As a formal device, Polke’s pictorial border might also act as a perimeter or protective gate cordoning off the central image. In doing so, it might serve to keep the spellbinding beauty of the lovely frau and her buttered bread deliberately off-limits. Perhaps Polke delighted in the irony implicit in his look-but-don’t-touch depiction. Might this pictorial border also serve as a reminder of the lack of consumer goods and personal liberties to be found on the other side of the literal border between East and West Germany? Subtle allusions to the Berlin Wall are tempting to consider, especially given the relative newness of the wall itself, having gone up on August 13, 1961. The art historian Martin Hentschel elucidates this notion, describing how the white border might symbolize the lack of food and other consumer goods, especially in these early paintings of the sixties. He writes “rather than pointing to the saturated consumerism of the sixties, the motif has much more to do with the still gaping gaps in the basics of everyday life in Germany in the fifties” (M. Hentschel, “Solve et Coagula: On Sigmar Polke’s Work,” in H. Belting, Sigmar Polke: The Three Lies of Painting, exh. cat., Kunst-und Ausstellungshalle der Bundesrepublick Deutschland, Bonn, June-October 1997, p. 50).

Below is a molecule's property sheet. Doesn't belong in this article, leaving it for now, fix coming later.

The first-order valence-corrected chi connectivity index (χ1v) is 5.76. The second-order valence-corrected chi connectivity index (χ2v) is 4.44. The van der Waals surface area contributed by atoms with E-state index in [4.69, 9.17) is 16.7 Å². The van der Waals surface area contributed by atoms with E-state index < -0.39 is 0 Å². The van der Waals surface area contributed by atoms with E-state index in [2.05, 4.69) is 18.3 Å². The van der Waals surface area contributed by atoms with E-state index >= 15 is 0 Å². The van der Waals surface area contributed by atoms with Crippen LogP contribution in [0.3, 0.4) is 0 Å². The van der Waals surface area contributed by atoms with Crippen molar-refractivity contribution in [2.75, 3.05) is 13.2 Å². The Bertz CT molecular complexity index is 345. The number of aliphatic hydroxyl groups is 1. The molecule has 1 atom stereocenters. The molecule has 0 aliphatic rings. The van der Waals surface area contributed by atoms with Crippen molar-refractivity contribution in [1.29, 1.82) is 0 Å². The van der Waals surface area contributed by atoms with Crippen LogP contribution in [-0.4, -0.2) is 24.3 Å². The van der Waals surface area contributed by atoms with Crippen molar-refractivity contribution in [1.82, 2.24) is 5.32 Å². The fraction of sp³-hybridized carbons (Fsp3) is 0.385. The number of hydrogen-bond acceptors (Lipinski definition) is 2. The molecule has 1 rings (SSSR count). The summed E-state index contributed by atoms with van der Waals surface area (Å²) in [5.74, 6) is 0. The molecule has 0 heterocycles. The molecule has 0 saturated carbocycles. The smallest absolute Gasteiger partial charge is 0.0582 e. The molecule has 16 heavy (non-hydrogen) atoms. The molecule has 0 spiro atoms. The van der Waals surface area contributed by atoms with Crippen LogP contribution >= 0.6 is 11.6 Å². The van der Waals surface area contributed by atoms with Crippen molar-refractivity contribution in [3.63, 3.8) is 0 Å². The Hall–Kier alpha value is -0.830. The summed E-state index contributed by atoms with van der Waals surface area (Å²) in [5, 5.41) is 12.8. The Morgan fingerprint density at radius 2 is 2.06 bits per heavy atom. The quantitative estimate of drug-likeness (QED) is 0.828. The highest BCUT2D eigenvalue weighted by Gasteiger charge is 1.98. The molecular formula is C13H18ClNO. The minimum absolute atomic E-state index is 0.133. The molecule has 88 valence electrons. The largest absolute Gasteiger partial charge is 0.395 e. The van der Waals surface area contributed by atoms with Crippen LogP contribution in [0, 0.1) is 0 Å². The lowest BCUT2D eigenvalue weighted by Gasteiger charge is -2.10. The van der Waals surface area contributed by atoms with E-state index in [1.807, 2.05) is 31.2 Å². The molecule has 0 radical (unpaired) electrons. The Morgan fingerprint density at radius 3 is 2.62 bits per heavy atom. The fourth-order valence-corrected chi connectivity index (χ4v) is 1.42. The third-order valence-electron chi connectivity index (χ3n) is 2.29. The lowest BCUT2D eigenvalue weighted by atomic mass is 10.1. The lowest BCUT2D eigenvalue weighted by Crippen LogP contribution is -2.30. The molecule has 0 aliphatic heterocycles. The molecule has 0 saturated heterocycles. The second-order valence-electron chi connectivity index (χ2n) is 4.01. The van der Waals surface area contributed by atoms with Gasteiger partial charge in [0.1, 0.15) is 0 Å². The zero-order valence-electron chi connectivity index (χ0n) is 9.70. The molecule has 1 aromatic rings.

In Frau mit Butterbrot, Polke unleashes his characteristic irreverence and ironic wit, laying out the fundamental methods of his style with an ebullience and charm that would sustain him for the duration of his five-decade long career. In this early work, Polke’s straight-forward depiction of a youthful beauty and her buttered bread begs the viewer to look beyond her polished appearance, to question the conditions of her making, in a parody of the fetishistic objects of consumer culture and a subtle yet radical appraisal of a rapidly-changing nation faced with the dawning of a new era and the lingering spectre of its grisly past. Polke’s signature rasterdots and the white margin of empty picture ground deliberately emphasize the artificial construction of the image itself in this charming yet mischievous portrayal. Created at a remarkably early moment in the artist’s career, Frau mit Butterbrot displays the innovation and mastery of Polke’s technique with a biting clarity that makes it one of the most significant paintings of his early career.